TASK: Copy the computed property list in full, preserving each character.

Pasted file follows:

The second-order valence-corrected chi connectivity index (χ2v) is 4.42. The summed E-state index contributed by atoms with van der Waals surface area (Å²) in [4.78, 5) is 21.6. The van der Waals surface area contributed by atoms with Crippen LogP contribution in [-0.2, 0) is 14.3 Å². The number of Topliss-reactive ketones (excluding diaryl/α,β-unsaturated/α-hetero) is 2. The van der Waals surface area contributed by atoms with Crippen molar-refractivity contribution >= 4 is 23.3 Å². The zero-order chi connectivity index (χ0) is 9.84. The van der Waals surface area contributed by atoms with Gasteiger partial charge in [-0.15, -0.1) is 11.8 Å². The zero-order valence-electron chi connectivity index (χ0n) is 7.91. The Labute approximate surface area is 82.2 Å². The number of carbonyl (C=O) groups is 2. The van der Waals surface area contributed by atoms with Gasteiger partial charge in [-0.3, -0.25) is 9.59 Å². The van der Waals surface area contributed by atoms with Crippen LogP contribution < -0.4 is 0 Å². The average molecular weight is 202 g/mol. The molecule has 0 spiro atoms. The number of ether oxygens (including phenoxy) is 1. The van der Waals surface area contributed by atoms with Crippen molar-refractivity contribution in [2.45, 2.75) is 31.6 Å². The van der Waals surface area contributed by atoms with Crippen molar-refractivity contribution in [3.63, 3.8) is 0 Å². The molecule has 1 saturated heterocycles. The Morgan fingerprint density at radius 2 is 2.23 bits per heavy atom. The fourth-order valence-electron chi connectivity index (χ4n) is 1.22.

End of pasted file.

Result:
The second-order valence-corrected chi connectivity index (χ2v) is 4.42. The summed E-state index contributed by atoms with van der Waals surface area (Å²) in [4.78, 5) is 21.6. The van der Waals surface area contributed by atoms with Crippen LogP contribution in [-0.2, 0) is 14.3 Å². The number of Topliss-reactive ketones (excluding diaryl/α,β-unsaturated/α-hetero) is 2. The van der Waals surface area contributed by atoms with Crippen molar-refractivity contribution >= 4 is 23.3 Å². The zero-order chi connectivity index (χ0) is 9.84. The van der Waals surface area contributed by atoms with Gasteiger partial charge in [-0.15, -0.1) is 11.8 Å². The zero-order valence-electron chi connectivity index (χ0n) is 7.91. The Labute approximate surface area is 82.2 Å². The number of carbonyl (C=O) groups is 2. The van der Waals surface area contributed by atoms with Gasteiger partial charge in [-0.3, -0.25) is 9.59 Å². The van der Waals surface area contributed by atoms with Crippen LogP contribution < -0.4 is 0 Å². The average molecular weight is 202 g/mol. The molecule has 0 spiro atoms. The number of ether oxygens (including phenoxy) is 1. The van der Waals surface area contributed by atoms with Crippen molar-refractivity contribution in [2.45, 2.75) is 31.6 Å². The van der Waals surface area contributed by atoms with Crippen molar-refractivity contribution in [3.63, 3.8) is 0 Å². The molecule has 1 saturated heterocycles. The Morgan fingerprint density at radius 2 is 2.23 bits per heavy atom. The fourth-order valence-electron chi connectivity index (χ4n) is 1.22.